Her mother’s side of the family is a mystery, but the Hutchinsons (sometimes spelled Hutchison, and sometimes Hucherson) had been in Montgomery County since 1796. John and Margaret Hutchison, along with their son, James, and his wife Sarah emigrated there from Virginia. Clarksville was already a tobacco trading center by then, and it seem as if the family was looking to grow tobacco there.
James and Sarah are mentioned in an early history of the Cumberland Presbyterian Church, in which James is quoted about his attempts to obtain a minister for his area:
There are two periods in my life which I never can forget while I remember anything.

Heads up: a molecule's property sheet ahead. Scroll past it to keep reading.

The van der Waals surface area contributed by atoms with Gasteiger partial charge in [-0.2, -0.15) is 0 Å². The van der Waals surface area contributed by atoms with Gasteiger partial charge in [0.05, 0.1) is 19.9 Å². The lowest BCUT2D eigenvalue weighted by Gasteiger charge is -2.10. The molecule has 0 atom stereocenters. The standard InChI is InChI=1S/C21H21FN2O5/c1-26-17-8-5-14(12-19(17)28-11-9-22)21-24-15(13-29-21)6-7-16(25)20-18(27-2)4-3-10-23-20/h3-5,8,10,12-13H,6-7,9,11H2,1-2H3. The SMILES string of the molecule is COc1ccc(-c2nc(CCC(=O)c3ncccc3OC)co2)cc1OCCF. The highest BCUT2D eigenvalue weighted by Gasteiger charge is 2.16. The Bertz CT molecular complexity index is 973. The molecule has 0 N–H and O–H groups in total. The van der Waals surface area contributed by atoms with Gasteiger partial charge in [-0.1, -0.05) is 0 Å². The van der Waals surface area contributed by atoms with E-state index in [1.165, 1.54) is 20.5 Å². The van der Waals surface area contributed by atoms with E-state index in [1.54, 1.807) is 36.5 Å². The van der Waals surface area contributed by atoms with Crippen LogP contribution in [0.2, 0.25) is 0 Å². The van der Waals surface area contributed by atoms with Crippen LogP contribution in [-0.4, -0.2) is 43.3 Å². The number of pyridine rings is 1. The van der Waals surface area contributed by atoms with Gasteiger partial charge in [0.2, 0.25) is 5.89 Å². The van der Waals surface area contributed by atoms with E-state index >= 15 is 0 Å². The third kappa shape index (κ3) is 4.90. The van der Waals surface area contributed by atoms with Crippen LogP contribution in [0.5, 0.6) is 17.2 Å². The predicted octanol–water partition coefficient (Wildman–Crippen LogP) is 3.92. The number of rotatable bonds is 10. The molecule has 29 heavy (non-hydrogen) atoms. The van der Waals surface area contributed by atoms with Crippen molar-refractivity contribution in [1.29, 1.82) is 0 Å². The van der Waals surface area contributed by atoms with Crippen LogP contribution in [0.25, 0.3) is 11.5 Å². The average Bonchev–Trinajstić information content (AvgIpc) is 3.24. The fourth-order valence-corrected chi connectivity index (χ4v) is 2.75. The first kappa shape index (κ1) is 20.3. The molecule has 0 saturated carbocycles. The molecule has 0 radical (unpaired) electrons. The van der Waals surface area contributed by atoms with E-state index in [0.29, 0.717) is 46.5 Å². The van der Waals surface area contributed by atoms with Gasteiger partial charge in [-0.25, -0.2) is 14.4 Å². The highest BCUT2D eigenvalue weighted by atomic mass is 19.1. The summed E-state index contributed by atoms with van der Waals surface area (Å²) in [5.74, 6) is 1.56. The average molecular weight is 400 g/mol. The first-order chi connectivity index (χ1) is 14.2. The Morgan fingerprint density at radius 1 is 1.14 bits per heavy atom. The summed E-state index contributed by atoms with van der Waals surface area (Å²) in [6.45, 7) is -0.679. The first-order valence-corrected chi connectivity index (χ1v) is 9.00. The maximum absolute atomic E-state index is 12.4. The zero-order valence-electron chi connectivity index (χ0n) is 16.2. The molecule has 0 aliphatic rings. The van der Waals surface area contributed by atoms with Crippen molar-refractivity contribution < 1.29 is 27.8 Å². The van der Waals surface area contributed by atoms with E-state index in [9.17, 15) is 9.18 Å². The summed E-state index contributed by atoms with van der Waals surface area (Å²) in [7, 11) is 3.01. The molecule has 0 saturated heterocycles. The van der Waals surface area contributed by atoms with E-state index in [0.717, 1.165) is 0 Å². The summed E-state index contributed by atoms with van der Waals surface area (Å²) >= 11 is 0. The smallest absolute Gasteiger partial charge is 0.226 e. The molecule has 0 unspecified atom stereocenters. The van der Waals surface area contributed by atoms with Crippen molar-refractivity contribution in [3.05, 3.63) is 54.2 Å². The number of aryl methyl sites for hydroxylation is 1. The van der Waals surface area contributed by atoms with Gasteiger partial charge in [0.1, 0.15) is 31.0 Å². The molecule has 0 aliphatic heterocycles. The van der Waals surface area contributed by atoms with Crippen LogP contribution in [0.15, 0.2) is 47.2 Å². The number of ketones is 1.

One is when I found the Lord precious; the other is when, in answer to all our prayers, he sent his faithful servant to minister to our spiritual necessities. I often call to mind, as if it were but yesterday, the evening when a traveler, an entire stranger, as I supposed, rode up to my log-cabin. This house, built of stone, was not here then. His eyes were red with weeping, and the tears were scarcely dried on his cheeks. He inquired for James Hutchinson.
On being informed that I was the man he seemed overjoyed. He said, “I have so long traveled this Indian path without seeing a house that I seriously feared it would be my lot to lie out this night and take my chances with the wolves. I have cried and prayed the Lord, my helper, and he has brought me to this hospitable home.”
Callie’s parents were lifelong Sango residents and prominent farmers. She was one of 11 siblings and was still living with her folks and six siblings in 1910. (Four older siblings were out of the house by then.). Before her marriage to John, she was a school teacher. John met her while accompanying a friend out to Sango to a school social.